• Also, and interesting article about Sherman’s Field Order 15 (the famous “40 acres and a mule”)
    http://www.pbs.org/wnet/african-americans-many-rivers-to-cross/history/the-truth-behind-40-acres-and-a-mule/

  • Slavery in its profound arrogance promises to restore to the victim the freedom illicitly taken from him for a price.

  • “There is also that instance in Georgia where he pulled up his pontoon bridges and left black freed slaves who had been following his army to the tender mercies of the confederate cavalry.”
    BPS, thanks for that tidbit – I’d never heard of it. Do you know when and where it happened?
    BTW, another check in the plus column for Sherman was what he did when he arrived in Savannah. He discovered that the Union army was jailing freed slaves who had refused conscription. He rightly saw the hypocrisy in this position and freed them.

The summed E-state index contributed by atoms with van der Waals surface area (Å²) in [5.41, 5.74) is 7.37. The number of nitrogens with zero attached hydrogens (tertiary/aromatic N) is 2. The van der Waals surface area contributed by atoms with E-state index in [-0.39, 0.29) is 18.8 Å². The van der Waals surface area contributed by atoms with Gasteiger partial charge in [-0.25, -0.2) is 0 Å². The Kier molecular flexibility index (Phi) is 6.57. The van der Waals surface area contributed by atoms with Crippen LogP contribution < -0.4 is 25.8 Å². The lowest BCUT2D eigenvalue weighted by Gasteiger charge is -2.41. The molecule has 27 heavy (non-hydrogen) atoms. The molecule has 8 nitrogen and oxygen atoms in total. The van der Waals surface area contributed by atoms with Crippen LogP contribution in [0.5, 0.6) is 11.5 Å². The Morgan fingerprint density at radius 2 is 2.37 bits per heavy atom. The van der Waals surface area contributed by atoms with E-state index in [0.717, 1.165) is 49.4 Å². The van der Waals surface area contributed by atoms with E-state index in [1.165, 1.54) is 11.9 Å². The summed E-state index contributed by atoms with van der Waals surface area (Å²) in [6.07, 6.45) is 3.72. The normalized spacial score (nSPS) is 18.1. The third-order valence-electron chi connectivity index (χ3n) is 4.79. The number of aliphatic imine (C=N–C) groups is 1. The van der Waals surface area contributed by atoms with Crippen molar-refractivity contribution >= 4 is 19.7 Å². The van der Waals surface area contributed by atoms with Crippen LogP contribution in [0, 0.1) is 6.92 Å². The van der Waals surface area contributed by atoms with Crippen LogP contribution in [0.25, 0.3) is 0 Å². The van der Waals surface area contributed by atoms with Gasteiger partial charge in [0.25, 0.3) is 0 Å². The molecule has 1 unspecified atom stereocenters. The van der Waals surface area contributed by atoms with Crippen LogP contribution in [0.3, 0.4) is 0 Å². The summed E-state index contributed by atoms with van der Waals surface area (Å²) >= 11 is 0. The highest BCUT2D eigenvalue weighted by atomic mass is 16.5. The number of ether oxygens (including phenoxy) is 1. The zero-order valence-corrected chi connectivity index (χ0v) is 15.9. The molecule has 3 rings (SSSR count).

• Thank you, BPS, for this history.

  • The point is, yes, slavery is evil. But the constitution does not permit the federal govt or a group of states to invade and conquer a state or group of states that has a law the invader considers evil.

    If abolition of slavery was the reason for the war, it must be admitted (as is the truth) that the federal leviathan acted unconstitutionally.

    Of course, slavery as the cause of the war is an old canard. lincoln didn’t give a damn about freeing slaves, his own stated reason for invading the south was to preserve the so-called union, a cause of arguable constitutionality. Slavery as a cause was an cynical afterthought when Lincoln needed to gin up support for his unpopular war. But grafting this issue onto the war’s justification didn’t add to the war’s constitutional justification, it detracted from it.